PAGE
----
Several groups of beetles eat carrion. Those in the carrion beetle family are flattened, usually black, often with markings of red, orange, or yellow. The shell-like forewings (elytra) have a distinctive shape, wider toward the end of the body and narrower toward the front. In many species, the elytra are too short to cover the final 1 to 3 segments of the abdomen tip. The antennae are distinctively clubbed, often with minute hairs or colors at the very tip. These beetles often secrete or spray foul-smelling substances, or just plain smell bad themselves.
Like those of other beetles, the larvae are grubs. The colors and shape vary according to species.
There are about 30 species in the carrion beetle family in North America north of Mexico, some more common than others. One of these, the American burying beetle (Nicrophorus americanus), is a federally endangered species. Although some types of carrion beetles can be crop pests, most of them perform a vastly important service — transforming rotting corpses into the much less offensive form of their own bodies.
Adult length: ½-1½ inch (varies with species).
Habitat and Conservation
If you want to find carrion beetles, look for dead vertibrate animals. Different species are attracted to different types of animals (birds, mammals, and so on). Other species seek out dung, rotting fruit, and decaying plant matter. A few are fruit pests. Some species are nocturnal, others are more active in daytime. Many cannot fly. Others, in flight, seem like bumblebees. Some are attracted to lights at night.
Members of this group eat dead animals or scavenge dung or decaying plant material. Adults and larvae often eat the same thing. The particular dining habits vary with species. Some simply eat the carcass. Others eat fly maggots that eat the carcass. Burying beetles (genus Nicrophorus) dig soil from beneath a fallen animal, causing the corpse eventually to sink beneath the dirt piling up around it. Then the burying beetles remove fur or feathers and prepare the meat for their larvae.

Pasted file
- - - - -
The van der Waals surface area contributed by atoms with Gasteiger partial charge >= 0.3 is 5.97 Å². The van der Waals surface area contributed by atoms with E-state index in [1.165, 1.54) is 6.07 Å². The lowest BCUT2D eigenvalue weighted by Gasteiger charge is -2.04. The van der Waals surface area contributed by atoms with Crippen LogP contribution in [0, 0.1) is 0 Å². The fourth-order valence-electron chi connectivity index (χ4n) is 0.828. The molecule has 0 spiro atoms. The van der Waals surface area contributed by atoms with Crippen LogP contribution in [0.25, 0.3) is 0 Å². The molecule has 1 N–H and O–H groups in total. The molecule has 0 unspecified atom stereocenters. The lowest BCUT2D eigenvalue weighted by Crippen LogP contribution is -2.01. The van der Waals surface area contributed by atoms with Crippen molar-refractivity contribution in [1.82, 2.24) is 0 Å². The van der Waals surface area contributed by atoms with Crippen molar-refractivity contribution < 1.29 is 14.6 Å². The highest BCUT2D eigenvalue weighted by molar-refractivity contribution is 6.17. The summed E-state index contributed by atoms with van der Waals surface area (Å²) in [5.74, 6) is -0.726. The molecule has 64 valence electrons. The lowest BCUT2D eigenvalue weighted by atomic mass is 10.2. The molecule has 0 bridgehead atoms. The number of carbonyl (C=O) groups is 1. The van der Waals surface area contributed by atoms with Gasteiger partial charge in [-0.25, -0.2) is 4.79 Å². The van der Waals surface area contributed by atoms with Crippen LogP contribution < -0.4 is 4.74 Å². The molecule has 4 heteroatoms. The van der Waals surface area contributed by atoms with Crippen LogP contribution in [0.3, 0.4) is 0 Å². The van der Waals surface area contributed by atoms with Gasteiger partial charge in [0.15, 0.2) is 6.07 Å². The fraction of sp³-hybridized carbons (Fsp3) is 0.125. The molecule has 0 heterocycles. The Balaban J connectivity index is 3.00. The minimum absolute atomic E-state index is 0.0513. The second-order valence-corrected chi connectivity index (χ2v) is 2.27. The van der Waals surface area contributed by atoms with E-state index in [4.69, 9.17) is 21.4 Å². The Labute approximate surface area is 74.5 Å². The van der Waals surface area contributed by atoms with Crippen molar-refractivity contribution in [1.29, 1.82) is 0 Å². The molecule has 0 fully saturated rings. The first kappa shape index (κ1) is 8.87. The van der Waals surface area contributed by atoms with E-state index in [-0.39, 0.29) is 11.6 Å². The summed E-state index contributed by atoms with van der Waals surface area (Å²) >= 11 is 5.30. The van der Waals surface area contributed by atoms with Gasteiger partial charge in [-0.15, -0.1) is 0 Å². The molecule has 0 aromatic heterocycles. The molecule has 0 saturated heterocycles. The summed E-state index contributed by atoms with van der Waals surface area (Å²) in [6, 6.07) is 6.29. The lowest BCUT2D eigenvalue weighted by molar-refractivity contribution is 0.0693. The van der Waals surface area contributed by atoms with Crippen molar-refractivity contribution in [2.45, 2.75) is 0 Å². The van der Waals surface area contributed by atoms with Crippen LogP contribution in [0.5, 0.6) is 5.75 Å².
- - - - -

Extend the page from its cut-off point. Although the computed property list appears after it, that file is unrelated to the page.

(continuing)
Different species are more common than others. One species, the American burying beetle, is a federally endangered species. Carrion beetles are harmless to humans.
Adults smell rotting material and hurry to their food. They mate and lay eggs on the food source. The burying behavior is an adaptation for reducing competition for their youngsters; buried, the corpse is less likely to be found by flies, which would lay their eggs on it, too. The larvae of some species grow rapidly, in large part because the adults stay and feed the young. Carrion beetles often carry with them mites that parasitize fly maggots — another way they help their young compete for food.
When a dead person is found, forensic scientists analyze the age and life cycle stages of carrion beetles present and thus can determine an approximate time of death — which helps solve crimes.
Also, by competing with fly maggots, burying beetles help control the numbers of flies that annoy people.
The famous entomologist J. Henri Fabre wrote that carrion beetles make “a clearance of death on behalf of life.” When we overcome our revulsion, we, too, can appreciate these interesting little grave diggers. (By the way, if you're interested in insects, you have to check out Fabre.)
These are the grave-diggers of the insect world. When death comes to animals, this crew of little sextons gets to work transforming the organic nutrients of what would otherwise be a putrid mess into inoffensive, living tissue, and finally back into the soil.
They also help check fly populations.
Many carrion beetle species are bee or wasp mimics, sharing a black plus yellow, orange, or red color pattern, and a heavy, loud-buzzing flight. Seeming like a stinging insect may help them avoid predators.